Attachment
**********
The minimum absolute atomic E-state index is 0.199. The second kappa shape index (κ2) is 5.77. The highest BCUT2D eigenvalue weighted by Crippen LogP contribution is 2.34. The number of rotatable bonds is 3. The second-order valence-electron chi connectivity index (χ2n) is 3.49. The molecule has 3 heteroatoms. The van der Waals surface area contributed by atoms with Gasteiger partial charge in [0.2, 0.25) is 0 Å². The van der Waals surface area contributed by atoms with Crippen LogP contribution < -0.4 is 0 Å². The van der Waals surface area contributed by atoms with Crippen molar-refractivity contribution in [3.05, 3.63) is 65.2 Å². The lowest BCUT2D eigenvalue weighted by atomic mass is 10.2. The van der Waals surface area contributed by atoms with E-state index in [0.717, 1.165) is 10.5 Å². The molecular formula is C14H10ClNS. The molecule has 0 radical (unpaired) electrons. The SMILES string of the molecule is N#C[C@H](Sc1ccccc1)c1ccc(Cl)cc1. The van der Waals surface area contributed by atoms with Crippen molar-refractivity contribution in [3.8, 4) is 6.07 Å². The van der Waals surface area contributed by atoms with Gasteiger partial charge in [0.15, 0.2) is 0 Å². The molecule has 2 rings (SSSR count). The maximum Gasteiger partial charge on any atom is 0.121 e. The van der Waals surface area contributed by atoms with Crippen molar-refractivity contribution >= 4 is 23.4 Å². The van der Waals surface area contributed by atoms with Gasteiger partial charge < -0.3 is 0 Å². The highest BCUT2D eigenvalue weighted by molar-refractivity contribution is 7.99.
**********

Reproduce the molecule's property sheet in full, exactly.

The minimum absolute atomic E-state index is 0.199. The second kappa shape index (κ2) is 5.77. The highest BCUT2D eigenvalue weighted by Crippen LogP contribution is 2.34. The number of rotatable bonds is 3. The second-order valence-electron chi connectivity index (χ2n) is 3.49. The molecule has 3 heteroatoms. The van der Waals surface area contributed by atoms with Gasteiger partial charge in [0.2, 0.25) is 0 Å². The van der Waals surface area contributed by atoms with Crippen LogP contribution < -0.4 is 0 Å². The van der Waals surface area contributed by atoms with Crippen molar-refractivity contribution in [3.05, 3.63) is 65.2 Å². The lowest BCUT2D eigenvalue weighted by atomic mass is 10.2. The van der Waals surface area contributed by atoms with E-state index in [0.717, 1.165) is 10.5 Å². The molecular formula is C14H10ClNS. The molecule has 0 radical (unpaired) electrons. The SMILES string of the molecule is N#C[C@H](Sc1ccccc1)c1ccc(Cl)cc1. The van der Waals surface area contributed by atoms with Crippen molar-refractivity contribution in [3.8, 4) is 6.07 Å². The van der Waals surface area contributed by atoms with Gasteiger partial charge in [0.15, 0.2) is 0 Å². The molecule has 2 rings (SSSR count). The maximum Gasteiger partial charge on any atom is 0.121 e. The van der Waals surface area contributed by atoms with Crippen molar-refractivity contribution >= 4 is 23.4 Å². The van der Waals surface area contributed by atoms with Gasteiger partial charge < -0.3 is 0 Å². The highest BCUT2D eigenvalue weighted by molar-refractivity contribution is 7.99.